Some of the complaints used harsh and insulting language. One railed against “fucking liberal cocksucking scumbags” and said the event’s sponsors “should fucking kill yourself,” while another told SUNY Brockport’s president that “I sincerely hope you are shot dead in the street and your wife and kids get to watch life leave your ugly eyes just like those poor officers so your family can know what it feels like to lose someone like that. You deserve it, you dirty scumbag.”
As offensive or dismaying as some messages might have been, public outrage or threats of disturbance can never dictate who is allowed to speak at a public university. As FIRE has explained many times, “When institutions take action against an unpopular speaker in order to quell anger or mitigate threats, they effectuate the ‘heckler’s veto’ — and, in doing so, often violate the First Amendment.”
The First Amendment protects debate and disagreement, but it does not allow detractors to restrict or shut down others’ speech based on its content. It is incumbent on authorities to take the “least restrictive means for coping with a crowd’s hostile reaction,” as the U.S. Court of Appeals for the Sixth Circuit put it in Bible Believers v. Wayne County. In withdrawing the event’s funding and moving it online, SUNY Brockport did not fulfill this obligation.
Notably, SUNY Brockport said it had nothing responsive to FIRE’s specific request for documents “which formed the basis for President Heidi Macpherson’s statement regarding ‘potential security concerns’ [or] which prompted SUNY Brockport to move the event online.” That response reinforces that the records indicate the President’s decision did not rest on any specific, credible threats of violence. While some who contacted the university wished harm on Macpherson or vowed to protest the event, none directly threatened to commit violence.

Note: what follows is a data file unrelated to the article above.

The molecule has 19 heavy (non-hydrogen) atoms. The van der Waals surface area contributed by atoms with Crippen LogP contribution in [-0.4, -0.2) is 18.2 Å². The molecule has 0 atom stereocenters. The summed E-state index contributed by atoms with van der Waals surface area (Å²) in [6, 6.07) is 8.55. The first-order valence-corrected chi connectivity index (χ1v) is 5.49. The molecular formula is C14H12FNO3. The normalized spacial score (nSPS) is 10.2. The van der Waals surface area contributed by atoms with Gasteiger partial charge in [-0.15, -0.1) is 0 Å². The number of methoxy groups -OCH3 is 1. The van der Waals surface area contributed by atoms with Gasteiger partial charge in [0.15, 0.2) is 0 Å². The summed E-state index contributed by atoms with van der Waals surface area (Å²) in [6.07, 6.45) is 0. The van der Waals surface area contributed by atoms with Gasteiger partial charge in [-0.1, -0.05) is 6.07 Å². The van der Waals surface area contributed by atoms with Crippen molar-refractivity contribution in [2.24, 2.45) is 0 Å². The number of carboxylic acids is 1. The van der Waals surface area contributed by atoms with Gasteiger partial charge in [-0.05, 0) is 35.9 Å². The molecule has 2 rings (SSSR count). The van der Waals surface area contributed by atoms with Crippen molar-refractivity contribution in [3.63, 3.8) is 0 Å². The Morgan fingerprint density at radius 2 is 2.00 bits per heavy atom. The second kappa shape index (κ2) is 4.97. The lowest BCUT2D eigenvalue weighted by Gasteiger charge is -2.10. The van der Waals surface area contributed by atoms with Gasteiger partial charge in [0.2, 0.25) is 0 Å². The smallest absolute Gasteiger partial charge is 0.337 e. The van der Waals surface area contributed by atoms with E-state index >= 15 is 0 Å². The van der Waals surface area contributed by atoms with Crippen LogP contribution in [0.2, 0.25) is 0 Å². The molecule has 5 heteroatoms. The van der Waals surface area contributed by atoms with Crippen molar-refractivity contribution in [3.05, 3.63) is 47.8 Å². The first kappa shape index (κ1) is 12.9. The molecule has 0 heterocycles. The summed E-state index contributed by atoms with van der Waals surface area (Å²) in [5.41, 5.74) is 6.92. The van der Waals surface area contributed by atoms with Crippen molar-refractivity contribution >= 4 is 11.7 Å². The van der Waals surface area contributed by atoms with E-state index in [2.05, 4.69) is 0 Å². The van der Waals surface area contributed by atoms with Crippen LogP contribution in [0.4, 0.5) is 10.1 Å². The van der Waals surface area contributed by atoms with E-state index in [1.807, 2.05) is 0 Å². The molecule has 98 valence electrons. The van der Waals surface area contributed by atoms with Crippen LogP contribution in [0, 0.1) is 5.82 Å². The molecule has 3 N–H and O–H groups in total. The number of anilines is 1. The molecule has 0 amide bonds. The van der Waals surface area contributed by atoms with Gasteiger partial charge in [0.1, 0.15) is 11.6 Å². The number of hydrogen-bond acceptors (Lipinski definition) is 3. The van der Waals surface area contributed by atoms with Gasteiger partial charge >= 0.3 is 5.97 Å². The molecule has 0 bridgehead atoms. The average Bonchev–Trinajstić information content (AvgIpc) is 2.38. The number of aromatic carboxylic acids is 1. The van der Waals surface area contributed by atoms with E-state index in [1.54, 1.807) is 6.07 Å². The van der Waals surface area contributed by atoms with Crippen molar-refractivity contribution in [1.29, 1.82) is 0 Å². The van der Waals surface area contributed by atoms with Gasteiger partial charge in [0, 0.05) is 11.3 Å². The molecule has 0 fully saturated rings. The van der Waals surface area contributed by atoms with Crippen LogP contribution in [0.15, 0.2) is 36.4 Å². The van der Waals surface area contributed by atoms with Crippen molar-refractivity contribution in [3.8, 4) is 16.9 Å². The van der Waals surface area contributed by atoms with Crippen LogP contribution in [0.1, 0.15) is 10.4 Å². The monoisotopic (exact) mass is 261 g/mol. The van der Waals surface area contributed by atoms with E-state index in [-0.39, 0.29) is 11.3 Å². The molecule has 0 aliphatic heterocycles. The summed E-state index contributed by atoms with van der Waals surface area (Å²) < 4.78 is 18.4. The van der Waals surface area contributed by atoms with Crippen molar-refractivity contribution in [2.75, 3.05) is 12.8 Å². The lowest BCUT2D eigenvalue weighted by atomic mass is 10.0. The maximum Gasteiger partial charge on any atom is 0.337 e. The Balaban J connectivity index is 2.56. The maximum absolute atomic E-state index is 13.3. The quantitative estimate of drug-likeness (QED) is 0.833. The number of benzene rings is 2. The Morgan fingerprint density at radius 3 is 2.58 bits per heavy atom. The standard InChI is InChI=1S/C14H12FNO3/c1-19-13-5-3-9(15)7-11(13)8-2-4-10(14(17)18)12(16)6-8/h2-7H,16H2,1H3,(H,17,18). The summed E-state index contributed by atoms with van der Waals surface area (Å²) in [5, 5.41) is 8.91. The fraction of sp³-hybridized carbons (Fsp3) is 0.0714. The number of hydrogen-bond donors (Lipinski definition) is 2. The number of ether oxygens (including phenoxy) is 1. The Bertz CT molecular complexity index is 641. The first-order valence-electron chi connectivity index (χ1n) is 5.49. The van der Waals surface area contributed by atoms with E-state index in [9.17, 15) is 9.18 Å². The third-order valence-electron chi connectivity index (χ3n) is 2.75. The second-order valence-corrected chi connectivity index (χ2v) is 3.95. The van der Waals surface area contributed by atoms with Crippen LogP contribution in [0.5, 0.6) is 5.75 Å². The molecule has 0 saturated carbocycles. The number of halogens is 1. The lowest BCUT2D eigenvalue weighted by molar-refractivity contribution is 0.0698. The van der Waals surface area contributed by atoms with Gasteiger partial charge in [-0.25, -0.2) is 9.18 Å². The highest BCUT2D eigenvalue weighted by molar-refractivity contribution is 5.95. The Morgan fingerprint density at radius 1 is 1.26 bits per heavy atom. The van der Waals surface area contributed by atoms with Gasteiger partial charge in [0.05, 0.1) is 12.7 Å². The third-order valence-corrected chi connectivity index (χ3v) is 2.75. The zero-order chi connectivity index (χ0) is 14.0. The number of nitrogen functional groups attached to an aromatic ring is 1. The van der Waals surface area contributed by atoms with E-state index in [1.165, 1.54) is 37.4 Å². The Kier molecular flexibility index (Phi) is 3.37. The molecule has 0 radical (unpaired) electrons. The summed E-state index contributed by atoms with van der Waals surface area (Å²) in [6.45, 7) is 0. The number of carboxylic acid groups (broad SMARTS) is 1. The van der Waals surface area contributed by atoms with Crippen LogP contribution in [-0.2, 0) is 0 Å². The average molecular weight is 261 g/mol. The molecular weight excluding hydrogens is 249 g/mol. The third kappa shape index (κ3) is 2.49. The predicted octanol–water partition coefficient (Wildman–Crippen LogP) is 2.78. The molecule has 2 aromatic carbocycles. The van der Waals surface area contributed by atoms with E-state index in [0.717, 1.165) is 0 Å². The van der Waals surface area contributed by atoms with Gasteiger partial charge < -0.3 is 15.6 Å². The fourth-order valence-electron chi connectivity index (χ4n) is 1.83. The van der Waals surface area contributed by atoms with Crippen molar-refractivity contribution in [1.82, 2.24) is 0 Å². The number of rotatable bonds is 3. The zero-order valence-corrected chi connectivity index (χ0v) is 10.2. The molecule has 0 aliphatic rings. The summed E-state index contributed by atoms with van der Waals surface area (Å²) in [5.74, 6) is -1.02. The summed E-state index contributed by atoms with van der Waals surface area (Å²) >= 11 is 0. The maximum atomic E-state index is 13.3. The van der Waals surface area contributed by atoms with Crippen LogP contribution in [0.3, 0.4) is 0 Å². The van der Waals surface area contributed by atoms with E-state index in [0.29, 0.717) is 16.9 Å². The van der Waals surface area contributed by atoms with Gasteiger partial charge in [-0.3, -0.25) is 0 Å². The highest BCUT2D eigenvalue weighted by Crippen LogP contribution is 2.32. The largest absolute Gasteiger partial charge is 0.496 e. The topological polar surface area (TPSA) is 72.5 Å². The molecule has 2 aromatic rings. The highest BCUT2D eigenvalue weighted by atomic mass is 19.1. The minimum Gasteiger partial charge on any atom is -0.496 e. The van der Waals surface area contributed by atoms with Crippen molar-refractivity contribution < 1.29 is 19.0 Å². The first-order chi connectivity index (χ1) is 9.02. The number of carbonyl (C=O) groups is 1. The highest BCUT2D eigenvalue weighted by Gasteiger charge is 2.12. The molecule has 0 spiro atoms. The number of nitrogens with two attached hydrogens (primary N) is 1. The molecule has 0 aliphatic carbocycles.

Even had there been such threats, it would not have justified making the event online-only — especially when the event was still two weeks away. That gave SUNY Brockport ample time to “mitigate any potential security concerns” by staffing the event with adequate security, rather than moving it to a format that stifles the vigorous discussion and debate which may flow from a controversial speaker’s appearance on campus.
Censorship-lite is still unconstitutional
Some might think the university’s actions were no big deal since the event was not canceled entirely. But those actions are still unconstitutional, and excusing them trivializes the danger they pose to free expression.
Defunding an event dramatically increases the risk that it will not happen at all. And, as FIRE stated in another case where a university moved an in-person event online based on vague security concerns, there are “material differences between in-person events, where the audience may have the opportunity to engage with the speaker, and virtual events, which are by their nature siloed and may involve little or no meaningful interaction amongst participants.”
SUNY Brockport abandoned its First Amendment obligations and failed to protect the expressive rights of its faculty.
SUNY Brockport is only the latest in a long line of universities that have failed to reject the heckler’s veto. Those who oppose a faculty-organized speaking engagement are free to criticize it, or even to call on the university to cancel it. But is incumbent on the university — even while itself free to disagree with the invitation, perhaps even publicly — to reject calls for censorship. By allowing detractors to control the university’s reaction to a speaker, SUNY Brockport abandoned its First Amendment obligations and failed to protect the expressive rights of its faculty.
FIRE defends the rights of students and faculty members — no matter their views — at public and private universities and colleges in the United States. If you are a student or a faculty member facing investigation or punishment for your speech, submit your case to FIRE today. If you’re faculty member at a public college or university, call the Faculty Legal Defense Fund 24-hour hotline at 254-500-FLDF (3533). If you’re a college journalist facing censorship or a media law question, call the Student Press Freedom Initiative 24-hour hotline at 717-734-SPFI (7734).